Turkmenistan’s President Gurbanguly Berdimuhamedov Visits Georgia

Tbilisi had an unusual visitor on July 2. But one whose presence could have far-reaching consequences for the energy map of both the South Caucasus and Europe.

Turkmen President Gurbanguly Berdymukhamedov’s two-day state visit to Georgia, his first, involves the usual meetings with the usual assortment of senior Georgian officials and the usual signing of various, vaguely described agreements.

The two countries have not divulged the details.

The Turkmen government is excited about how the use of “transportation-transit infrastructure between the Caspian and Black Sea regions will provide for the supply of broad inter-regional integration with the states of Europe, and the Near and Far East.”

Georgian Foreign Minister Tamar Beruchashvili, for her part, expressed a hope that the visit would bring “interesting results” for “deepening” the two countries’ relations as well as for “the execution of regional projects.”

Of course, bottom line, that means one thing – energy.

A few months ago, European Commission Vice President Maros Sefcovic told Reuters that Turkmen gas would reach European markets by 2019.

To get there, it would have to pass through the existing South Caucasus pipeline, which runs from Azerbaijan to Georgia, and on to Turkey, where it could tap into the Europe-bound Trans Anatolian Natural Gas Pipeline, now under construction.

Turkmenistan, which already has deemed Russia's Gazprom "an unstable partner" for a Central Asian gas power, has started to put out some feelers for collaboration with other post-Soviet players. In December 2014, it hosted Georgian President Giorgi Margvelashvili (who made time for some horseback riding.) In April, it had Moldovan President Nicolae Timofti over. And, of course, Berdymukhamedov himself paid a visit to that mega-networking event, Azerbaijan’s recently concluded European Games.

Granted, obstacles exist for any Turkmen-Azerbaijani-Georgian-Turkish energy deal -- chief among them, the question of getting Turkmen gas to Azerbaijan, a longtime regional rival, when no treaty defines either country’s claim to portions of the Caspian Sea.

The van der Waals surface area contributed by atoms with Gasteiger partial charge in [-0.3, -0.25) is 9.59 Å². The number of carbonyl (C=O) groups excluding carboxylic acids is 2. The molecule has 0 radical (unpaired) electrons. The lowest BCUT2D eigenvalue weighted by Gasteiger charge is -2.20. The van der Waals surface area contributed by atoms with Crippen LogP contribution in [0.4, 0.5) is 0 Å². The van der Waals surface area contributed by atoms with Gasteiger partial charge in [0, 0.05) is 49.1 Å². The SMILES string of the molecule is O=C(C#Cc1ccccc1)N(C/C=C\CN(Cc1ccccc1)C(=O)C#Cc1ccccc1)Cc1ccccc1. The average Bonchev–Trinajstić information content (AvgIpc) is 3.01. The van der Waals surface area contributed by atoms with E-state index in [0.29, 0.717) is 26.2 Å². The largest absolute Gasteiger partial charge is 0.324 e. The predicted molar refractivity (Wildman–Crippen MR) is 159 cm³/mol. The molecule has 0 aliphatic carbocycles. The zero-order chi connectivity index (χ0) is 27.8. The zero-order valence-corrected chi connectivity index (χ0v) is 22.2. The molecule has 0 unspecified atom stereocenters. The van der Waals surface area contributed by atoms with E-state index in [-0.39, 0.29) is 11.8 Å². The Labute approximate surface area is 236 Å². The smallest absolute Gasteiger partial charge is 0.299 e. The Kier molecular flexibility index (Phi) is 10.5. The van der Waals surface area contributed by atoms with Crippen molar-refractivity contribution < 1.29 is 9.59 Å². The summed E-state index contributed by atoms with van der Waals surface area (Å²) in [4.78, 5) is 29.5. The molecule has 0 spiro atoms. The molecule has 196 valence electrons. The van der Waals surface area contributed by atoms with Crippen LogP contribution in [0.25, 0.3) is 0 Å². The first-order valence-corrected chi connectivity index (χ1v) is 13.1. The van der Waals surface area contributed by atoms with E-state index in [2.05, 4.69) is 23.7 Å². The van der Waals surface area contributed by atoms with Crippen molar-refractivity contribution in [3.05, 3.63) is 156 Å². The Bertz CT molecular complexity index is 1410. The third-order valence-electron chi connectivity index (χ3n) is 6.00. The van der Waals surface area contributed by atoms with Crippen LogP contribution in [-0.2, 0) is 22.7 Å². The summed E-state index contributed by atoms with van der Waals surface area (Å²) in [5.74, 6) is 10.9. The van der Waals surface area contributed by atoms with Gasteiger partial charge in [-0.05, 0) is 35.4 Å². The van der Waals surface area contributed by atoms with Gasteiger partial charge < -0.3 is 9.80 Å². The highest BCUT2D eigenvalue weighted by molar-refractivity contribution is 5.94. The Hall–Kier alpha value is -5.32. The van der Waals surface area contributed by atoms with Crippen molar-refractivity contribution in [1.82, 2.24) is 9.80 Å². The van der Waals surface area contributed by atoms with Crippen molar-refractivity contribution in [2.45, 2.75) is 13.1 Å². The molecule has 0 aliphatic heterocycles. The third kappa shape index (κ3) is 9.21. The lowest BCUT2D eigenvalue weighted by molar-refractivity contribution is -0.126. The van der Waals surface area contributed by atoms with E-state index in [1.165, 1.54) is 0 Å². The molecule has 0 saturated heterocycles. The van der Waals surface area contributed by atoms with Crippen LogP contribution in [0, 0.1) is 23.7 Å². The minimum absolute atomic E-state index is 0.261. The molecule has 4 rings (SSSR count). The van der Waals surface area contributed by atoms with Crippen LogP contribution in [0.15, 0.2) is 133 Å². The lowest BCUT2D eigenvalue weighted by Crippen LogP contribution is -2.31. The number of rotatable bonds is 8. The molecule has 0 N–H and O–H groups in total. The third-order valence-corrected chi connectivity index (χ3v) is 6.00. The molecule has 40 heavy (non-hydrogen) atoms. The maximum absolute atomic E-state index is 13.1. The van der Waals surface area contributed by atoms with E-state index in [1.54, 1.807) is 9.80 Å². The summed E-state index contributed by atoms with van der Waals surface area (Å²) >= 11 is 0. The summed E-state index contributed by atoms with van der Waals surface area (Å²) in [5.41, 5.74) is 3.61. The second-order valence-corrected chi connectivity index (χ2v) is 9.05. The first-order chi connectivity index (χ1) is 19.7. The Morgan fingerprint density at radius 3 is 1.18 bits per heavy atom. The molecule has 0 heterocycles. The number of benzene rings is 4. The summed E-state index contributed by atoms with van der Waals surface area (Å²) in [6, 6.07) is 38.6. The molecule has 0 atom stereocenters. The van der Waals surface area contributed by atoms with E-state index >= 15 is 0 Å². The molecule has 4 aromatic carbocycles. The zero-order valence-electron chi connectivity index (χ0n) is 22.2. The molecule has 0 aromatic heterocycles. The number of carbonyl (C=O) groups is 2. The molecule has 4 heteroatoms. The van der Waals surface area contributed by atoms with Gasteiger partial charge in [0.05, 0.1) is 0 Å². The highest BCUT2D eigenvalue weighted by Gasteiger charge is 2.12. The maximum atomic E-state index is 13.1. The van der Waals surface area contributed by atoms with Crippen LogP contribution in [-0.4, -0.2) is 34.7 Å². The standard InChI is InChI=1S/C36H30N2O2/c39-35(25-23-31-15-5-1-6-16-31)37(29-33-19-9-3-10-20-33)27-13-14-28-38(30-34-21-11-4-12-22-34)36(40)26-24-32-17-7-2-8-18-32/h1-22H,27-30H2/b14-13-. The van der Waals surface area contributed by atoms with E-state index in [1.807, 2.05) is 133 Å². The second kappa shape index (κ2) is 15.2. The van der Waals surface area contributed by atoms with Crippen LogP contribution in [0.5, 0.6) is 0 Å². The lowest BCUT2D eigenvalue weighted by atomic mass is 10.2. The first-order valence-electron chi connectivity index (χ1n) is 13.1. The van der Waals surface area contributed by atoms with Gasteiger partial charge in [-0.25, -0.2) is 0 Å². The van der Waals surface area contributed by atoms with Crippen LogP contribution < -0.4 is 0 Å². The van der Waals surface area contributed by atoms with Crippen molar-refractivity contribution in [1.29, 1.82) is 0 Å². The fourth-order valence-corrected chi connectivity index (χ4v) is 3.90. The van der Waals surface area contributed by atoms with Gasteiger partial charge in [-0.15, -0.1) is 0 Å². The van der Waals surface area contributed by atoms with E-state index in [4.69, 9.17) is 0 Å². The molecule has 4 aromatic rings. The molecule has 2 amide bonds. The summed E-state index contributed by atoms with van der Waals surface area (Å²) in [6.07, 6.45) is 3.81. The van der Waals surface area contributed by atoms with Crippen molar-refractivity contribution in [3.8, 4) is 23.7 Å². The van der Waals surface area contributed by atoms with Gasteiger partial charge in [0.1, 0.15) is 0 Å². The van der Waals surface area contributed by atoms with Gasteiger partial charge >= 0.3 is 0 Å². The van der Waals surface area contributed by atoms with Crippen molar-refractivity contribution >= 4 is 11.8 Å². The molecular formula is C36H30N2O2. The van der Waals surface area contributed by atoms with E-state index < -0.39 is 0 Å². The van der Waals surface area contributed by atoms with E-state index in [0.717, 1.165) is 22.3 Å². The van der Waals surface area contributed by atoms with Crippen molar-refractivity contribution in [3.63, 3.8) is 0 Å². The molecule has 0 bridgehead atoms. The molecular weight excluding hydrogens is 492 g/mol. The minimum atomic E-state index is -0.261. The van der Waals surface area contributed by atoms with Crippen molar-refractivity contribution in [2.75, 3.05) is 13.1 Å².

But the crisis in Ukraine appears to have prompted both Baku and Ashgabat to look into a future as export partners, EurasiaNet.org reported last year.

Perhaps for that reason, Azerbaijan appears to be buzzing along with the display of Turkmen-Georgian friendship. The government-aligned Trend.az news agency cited a Turkmen official statement that the get-together is intended for the “optimal realization” of “the current potential” for cooperation “on an equal, mutually beneficial and long-term basis.”

A deal to ship Turkmen gas to Turkey via Azerbaijan “would likely have the Azerbaijani government seeking to ensure that more of Azerbaijan’s own gas is sent onward from Turkey to Europe as part of that deal,” Trend reported IHS energy consultant Andrew Neff as saying earlier.

“Azerbaijan will thus become more important to Europe as a gas supplier,” he predicted.

And Russia, so the thinking appears to go, comparatively less.

As yet, no word from the Kremlin or any of the usual media mouthpieces about the Turkmen leader’s trip to Tbilisi. But, rest assured, they’re watching.

Turkmenistan’s President Gurbanguly Berdimuhamedov Visits Georgia

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